BANGOR, Wales, Jan. 22 -- Researchers at the School of Informatics at the University of Wales at Bangor (UWB) Opto-electronics Group have received a $600,000 grant to continue exploring how optoelectronics can be used to create faster telecommunications networks, aid cancer research, build safer automobiles and combat terrorism.
The four-year award, from the Engineering and Physical Science Research Council of the United Kingdom, supports existing research in nanoscale and nonlinear optical design and measurement and allows expansion into biophotonics and microsystem optics. Alan Shore, chairman of the Electronic Engineering Department, and Paul Spencer and Paul Rees, senior lecturers at the university's School of Informatics, will lead the project.
The researchers said the funding will enable them to make advances in nanoscale dynamics in optoelectronic devices, intersubband nonlinear optoelectronics, semiconductor quantum computer interconnects, organic optoelectronics and biochip optical interconnects and nanoscale material processing and optical micromachine fabrication.
Further research into the operation of semiconductor lasers, such as vertical cavity surface-emitting lasers (VCSELs), will make it possible to develop devices that can be used in fields such as environmental and medical sensing, they added.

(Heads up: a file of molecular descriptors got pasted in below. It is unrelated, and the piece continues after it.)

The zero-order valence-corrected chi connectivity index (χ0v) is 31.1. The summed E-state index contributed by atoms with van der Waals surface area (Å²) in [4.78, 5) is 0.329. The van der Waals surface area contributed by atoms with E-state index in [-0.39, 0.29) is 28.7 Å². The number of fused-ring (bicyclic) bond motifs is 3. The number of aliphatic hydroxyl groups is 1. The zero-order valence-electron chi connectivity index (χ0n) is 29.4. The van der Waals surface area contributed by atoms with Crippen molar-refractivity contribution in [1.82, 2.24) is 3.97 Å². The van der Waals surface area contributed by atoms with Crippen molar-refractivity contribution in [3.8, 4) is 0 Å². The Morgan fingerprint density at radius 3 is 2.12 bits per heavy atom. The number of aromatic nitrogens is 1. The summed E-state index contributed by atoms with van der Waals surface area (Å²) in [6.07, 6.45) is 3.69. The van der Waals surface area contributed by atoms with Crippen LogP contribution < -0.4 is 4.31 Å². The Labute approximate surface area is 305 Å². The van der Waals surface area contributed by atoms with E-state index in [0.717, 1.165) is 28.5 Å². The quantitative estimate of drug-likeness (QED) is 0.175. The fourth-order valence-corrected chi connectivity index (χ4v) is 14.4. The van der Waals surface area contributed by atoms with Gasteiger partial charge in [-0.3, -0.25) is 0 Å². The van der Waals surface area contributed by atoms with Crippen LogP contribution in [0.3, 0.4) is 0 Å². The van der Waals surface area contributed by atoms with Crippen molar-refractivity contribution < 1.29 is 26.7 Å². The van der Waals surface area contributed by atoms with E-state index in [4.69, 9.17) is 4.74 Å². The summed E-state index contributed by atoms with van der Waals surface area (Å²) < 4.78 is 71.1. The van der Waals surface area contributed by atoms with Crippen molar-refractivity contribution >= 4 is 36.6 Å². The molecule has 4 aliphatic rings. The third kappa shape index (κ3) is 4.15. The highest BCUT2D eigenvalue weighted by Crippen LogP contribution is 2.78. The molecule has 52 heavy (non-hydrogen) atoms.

Telecommunications networks with data rates in the terahertz range are the goal of the team's research into intersubband "quantum cascade" lasers.
"The successful development of this new generation of lasers will enable telecommunication companies to increase the capacity of existing optical fiber networks without installing additional fibers," Shore said.
The team will also focus on the challenges associated with interconnecting the building blocks of the first quantum computers and will investigate using light to "power" a new generation of micromachines; it will also draw on its achievements in "biological" lab-on-a-chip technology to develop optical sensing technology within biochips to improve bioparticle identification.
For more information, visit: www.informatics.bangor.ac.uk